Why? Brown's economic incompetence for a start. But it's MUCH more than that. I'd vote that way on ID cards (and database) alone. The Tories have promised to cancel it. That gets them my vote. Labour's atrocious record on scrapping centuries old civil liberties in the name of "fighting terrorism" for another thing.

    Oh, and I haven't forgiven Labour for Blair's dodgy dossier, and taking the country to war on a con job, either.

    Then there's Labour's mealy-mouthed refusal to give us a referendum on the Lisbon treaty/constitution, or whatever they're calling it this week, and using what I regard as legalistic loopholes in their clearly and repeatedly expressed manifesto commitment to justify it.

    Then there's the Lord Chancellor's (as was) program to remove lay magistrates from Court benches, and replace them with stipendiary (paid) lawyers. The lay magistrates have, for centuries, been drawn from a pool of well-respected local people, not professional lawyers. Again, erosion of civil liberties. The list of those is both nearly endless, and very serious. And the culture feeds into the attitudes in police as expressed by the disgraceful actions of a handful at recent events like the G20.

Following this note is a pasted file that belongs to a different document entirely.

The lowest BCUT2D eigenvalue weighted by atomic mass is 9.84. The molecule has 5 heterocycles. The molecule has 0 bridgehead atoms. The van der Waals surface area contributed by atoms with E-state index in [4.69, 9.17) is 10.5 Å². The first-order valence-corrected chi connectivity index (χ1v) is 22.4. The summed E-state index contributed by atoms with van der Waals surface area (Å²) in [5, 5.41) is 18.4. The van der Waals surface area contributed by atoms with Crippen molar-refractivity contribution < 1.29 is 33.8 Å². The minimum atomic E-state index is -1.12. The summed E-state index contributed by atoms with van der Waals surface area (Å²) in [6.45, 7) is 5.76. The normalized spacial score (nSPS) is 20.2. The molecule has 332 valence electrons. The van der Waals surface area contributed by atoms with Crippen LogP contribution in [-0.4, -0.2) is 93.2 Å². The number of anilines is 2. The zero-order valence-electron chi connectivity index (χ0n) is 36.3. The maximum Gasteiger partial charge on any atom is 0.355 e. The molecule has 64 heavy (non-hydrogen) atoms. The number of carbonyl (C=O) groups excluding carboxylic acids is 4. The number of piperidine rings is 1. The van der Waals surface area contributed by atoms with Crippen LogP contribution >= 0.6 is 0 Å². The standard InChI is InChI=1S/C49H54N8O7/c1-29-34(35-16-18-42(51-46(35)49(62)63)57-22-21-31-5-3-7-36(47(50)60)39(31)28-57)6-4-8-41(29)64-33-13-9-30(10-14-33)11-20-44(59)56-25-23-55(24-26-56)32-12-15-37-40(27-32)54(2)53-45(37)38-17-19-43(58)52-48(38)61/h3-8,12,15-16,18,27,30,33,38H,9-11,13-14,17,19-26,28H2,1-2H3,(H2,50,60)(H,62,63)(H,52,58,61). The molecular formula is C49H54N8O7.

There is a culture in the Labour party recently, and especially in Brown, of 'them and us'. Of wanting to run our lives, and even micro-manage whatever they can. That culture feeds through in ever more draconian laws and the erosion of those precious liberties, from the use of anti-terror laws in ways that clearly have nothing whatever to do with terrorism, right down to wanting to micro-chip our refuse bags, and fining people for putting rubbish out on the wrong day, or for over-filling their bin. Well, if they still actually collected bins like they used to when we didn't put rubbish out ourselves, or if they didn't half the number of collections and think that means less waste gets generated, these things wouldn't happen.

    Labour don't seem to respect that they WORK FOR US. They're supposed to represent us. I think Vince Cable was wrong when he accused Brown of changing from Stalin into Mr Bean. There's still more than a touch of Stalin about him ..... as evidenced by Damian McBride and his disgraceful email smear stunt. Bear in mind, this was not a political activist. It was someone Brown personally recruited, and that was known throughout the political machine as a Bro2wn hatchet-man, an Attack dog, if you believe the media.

    So yes, I'll vote Tory if that's the best way to get Brown and Labour out, and getting them out is the ONLY reason I need.

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    Herr Doktor Oetker, ja!!! pollaxe's Avatar
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    Re: Since it's the budget tomorrow....

    ^A cracking post.